But wait, I’m afraid it gets worse. This was Milgram’s most successful study. In another of his studies, only 5 percent of the participants completed the chain. Therefore, 95 percent of the people in the study never made the link to the person they were supposed to connect to at all–ever! Don’t shoot the messenger, but I am afraid to tell you that we are not “all” connected with everyone in the world by six degrees of separation. We’re just not . . . not all of us.
So why would I, someone who has devoted most of his professional career to business networking, be telling everyone about the Achilles heel of this iconic concept upon which a lot of networking pros hang their hat? Well, there are two reasons. First of all, I believe this myth creates complacency. The thought that everyone is absolutely connected to everyone else on the planet by six degrees gives some people a false sense of expectation and thus lulls them into a sense that the connection is bound to happen sooner or later, no matter what they do. Second, and most important, the studies’ findings indicate clearly that some people are better connected than others. I believe that’s important because it means that this is a skill that can be acquired. With reading, training, and coaching, people can develop their networking skills, increase their connections and become connected.
29 percent of people who are, in fact, separated from the rest of the world by only six degrees.
Milgram’s work was revolutionary. It opened up a whole new world of discussion and understanding. It has, however, been romanticized. The mythical version of his findings does no good for anyone. It gives people a false sense of security or an erroneous worldview of the networking process. I believe we do live in a “small world” that is becoming smaller and smaller; and I also believe it is possible to be connected to anyone in the world by only six degrees. I just don’t believe that “we are all” connected by six degrees, and Milgram’s own findings support that.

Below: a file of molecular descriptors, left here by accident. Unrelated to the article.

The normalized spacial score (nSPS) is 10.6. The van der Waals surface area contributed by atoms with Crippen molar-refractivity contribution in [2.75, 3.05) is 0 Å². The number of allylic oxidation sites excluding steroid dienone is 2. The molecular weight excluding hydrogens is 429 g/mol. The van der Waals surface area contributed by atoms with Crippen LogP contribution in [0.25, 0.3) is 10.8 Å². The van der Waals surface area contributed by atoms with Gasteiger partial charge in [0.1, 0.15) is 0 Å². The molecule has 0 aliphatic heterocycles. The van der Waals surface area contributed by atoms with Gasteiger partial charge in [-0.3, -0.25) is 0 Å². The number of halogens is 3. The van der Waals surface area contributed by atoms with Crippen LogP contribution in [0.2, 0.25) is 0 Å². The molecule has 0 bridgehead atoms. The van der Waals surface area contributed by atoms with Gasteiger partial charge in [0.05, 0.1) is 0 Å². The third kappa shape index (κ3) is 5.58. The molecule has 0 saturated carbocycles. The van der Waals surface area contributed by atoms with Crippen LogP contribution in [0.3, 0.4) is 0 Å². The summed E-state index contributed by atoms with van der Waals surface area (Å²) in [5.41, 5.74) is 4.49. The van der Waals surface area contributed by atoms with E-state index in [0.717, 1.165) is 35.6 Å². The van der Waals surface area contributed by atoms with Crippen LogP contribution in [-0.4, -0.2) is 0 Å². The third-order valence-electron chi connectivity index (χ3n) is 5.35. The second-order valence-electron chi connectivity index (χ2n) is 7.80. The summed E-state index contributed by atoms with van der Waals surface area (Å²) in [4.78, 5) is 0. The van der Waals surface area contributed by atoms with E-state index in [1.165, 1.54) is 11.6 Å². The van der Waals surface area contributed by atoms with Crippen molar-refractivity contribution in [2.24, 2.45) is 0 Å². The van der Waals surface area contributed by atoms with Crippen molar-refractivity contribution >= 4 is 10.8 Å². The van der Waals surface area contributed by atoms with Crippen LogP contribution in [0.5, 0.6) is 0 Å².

The good news in all of this is that it is possible to be part of the 29 percent through education, practice, and training. We can be connected to anyone through the power, and potential of networking. In fact, by understanding that, we can set ourselves aside from our competition by knowing that being able to make successful connections is not an entitlement. Instead, it is a skill that only some actually develop. As for the 71 percent of people who are not connected and yet still believe in the six degrees of separation concept–keep the faith.